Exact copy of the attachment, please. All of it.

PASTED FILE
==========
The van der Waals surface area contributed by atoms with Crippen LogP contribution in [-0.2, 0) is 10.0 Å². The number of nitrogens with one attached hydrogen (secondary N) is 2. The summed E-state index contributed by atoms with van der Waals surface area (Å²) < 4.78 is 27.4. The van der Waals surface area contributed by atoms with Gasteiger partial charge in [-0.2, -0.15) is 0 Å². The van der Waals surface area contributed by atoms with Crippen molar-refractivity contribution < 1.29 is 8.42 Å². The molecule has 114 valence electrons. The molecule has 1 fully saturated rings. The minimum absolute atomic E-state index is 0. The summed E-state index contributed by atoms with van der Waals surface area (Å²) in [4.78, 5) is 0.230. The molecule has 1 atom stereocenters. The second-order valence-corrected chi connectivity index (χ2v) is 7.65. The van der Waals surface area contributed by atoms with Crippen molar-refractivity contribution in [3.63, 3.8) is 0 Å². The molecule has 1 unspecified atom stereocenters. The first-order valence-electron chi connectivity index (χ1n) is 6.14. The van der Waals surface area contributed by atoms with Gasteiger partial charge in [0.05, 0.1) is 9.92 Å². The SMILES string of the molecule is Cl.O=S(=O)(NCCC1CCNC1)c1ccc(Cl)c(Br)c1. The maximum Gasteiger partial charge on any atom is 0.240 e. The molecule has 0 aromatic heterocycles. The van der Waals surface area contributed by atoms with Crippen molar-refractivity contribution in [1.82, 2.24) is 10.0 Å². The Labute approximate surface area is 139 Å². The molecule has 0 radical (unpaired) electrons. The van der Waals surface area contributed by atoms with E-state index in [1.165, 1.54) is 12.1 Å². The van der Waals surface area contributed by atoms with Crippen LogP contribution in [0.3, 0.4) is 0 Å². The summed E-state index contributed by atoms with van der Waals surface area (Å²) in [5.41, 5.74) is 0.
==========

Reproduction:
The van der Waals surface area contributed by atoms with Crippen LogP contribution in [-0.2, 0) is 10.0 Å². The number of nitrogens with one attached hydrogen (secondary N) is 2. The summed E-state index contributed by atoms with van der Waals surface area (Å²) < 4.78 is 27.4. The van der Waals surface area contributed by atoms with Gasteiger partial charge in [-0.2, -0.15) is 0 Å². The van der Waals surface area contributed by atoms with Crippen molar-refractivity contribution < 1.29 is 8.42 Å². The molecule has 114 valence electrons. The molecule has 1 fully saturated rings. The minimum absolute atomic E-state index is 0. The summed E-state index contributed by atoms with van der Waals surface area (Å²) in [4.78, 5) is 0.230. The molecule has 1 atom stereocenters. The second-order valence-corrected chi connectivity index (χ2v) is 7.65. The van der Waals surface area contributed by atoms with Crippen molar-refractivity contribution in [3.63, 3.8) is 0 Å². The molecule has 1 unspecified atom stereocenters. The first-order valence-electron chi connectivity index (χ1n) is 6.14. The van der Waals surface area contributed by atoms with Gasteiger partial charge in [0.05, 0.1) is 9.92 Å². The SMILES string of the molecule is Cl.O=S(=O)(NCCC1CCNC1)c1ccc(Cl)c(Br)c1. The maximum Gasteiger partial charge on any atom is 0.240 e. The molecule has 0 aromatic heterocycles. The van der Waals surface area contributed by atoms with Crippen molar-refractivity contribution in [1.82, 2.24) is 10.0 Å². The Labute approximate surface area is 139 Å². The molecule has 0 radical (unpaired) electrons. The van der Waals surface area contributed by atoms with E-state index in [1.165, 1.54) is 12.1 Å². The van der Waals surface area contributed by atoms with Crippen LogP contribution in [0.3, 0.4) is 0 Å². The summed E-state index contributed by atoms with van der Waals surface area (Å²) in [5.41, 5.74) is 0.